2009 Chateau Pradeaux Bandol Rosé, Imported by Neal Rosenthal Wine Merchant. I bought two bottles last spring and never got around to drinking one of them. Whoa! I need to remember to put some good rosé away and forget about it for a while. Well made Bandol rosé definitely improves with age. This Pradeaux rose is only a year old, but already offers a glimpse of what time in the cellar will do. Mellow, incredibly mineral, very complex, flashes of the savory. Truly lovely.

This is William Mattiello, one of the owners of Via Emilia, in the Gotham City section of Manhattan, pictured with a bottle of Vittorio Graziano's white Lambrusco. William's wife is the owner of Lambrusco Imports, a small company that brings some very special wines to NYC, among them the very fine wines of Vittorio Graziano. At Via Emilia you will spend $36 for Graziano's red Lambrusco, the best that I've ever had. Initially the wine smells like a barn but it does beautifully with air (and with age, says the wise Levi Dalton). Try the white wine too, called Ripa del Bucamente, made mostly of Trebbiano. Oxidative, herbal, fresh, delicious. And $34 on the wine list. Whoa!

Crabby Jack's in (just slightly out of, actually) New Orleans. Do you like a po'boy? I do. I had the half and half, with fried shrimp and oysters. Very good. My friend had roast beef. Whoa.

2006 Benoît Lahaye Champagne Millésime, $68, imported by Jeffery Alpert Selections. I haven't seen Lahaye's vintage wine in the states, ever. I drank the 2002 in Portland on the day that I met my good friend Peter Liem, back in August of 2008. Always wanted to be able to buy the wine here, and now Chambers Street has a few bottles. Whoa, the 2006 is drinking so well right now, such a silky texture, so well balanced, so graceful, and with such wonderful finesse, and such a skilled bit of blending. At this price, it is among the very best Champagnes available in NYC.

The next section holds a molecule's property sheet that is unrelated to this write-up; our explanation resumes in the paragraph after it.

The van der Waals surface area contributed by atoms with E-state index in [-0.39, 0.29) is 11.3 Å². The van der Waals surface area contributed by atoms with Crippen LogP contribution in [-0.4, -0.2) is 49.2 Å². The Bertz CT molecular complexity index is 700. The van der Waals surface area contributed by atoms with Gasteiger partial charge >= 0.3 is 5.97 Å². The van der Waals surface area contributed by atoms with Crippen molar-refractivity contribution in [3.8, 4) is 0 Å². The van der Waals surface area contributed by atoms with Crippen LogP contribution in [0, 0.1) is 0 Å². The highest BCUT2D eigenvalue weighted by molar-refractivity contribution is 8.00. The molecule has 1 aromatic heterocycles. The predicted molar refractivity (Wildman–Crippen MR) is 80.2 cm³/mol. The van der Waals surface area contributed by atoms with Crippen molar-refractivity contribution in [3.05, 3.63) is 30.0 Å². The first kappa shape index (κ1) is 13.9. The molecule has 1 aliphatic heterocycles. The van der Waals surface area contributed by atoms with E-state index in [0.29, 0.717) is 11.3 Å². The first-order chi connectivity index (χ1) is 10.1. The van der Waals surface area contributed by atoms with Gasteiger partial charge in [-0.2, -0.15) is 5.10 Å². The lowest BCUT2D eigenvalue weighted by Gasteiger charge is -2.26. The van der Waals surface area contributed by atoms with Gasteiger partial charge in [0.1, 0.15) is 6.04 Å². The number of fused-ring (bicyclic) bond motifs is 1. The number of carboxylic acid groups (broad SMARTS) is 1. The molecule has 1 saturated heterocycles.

I used to make fish soup all the time. It's been two years now, I think, but I made fish stock from a black fish rack the other day, and then fish soup. Whoa, one of the best I've made, if I may say so. Made an aioli to go with it, with green garlic pounded to a paste with a mortar and pestle, and hot paprika. Tried a few different wines with it this week. Best was a Provence rosé, the 2011 Domane les Fouques Côtes de Provence La Londe, $18, Direct Import of Chambers Street Wines. On day two the wine has distinct licorice notes. Lovely.

I have a good friend who loves Bordeaux wines. He's younger than me, so it's not that he grew up in the glory days of Bordeaux. He just loves the wines, that's it. He likes to open one when I'm over for dinner, and he's gotten quite good at picking one that I might also enjoy. Recently it was the 1995 Calon Segur, whoa. Tobacco leaves, mellow, honestly a lovely wine. Very, very young, and also very enjoyable on this early spring evening.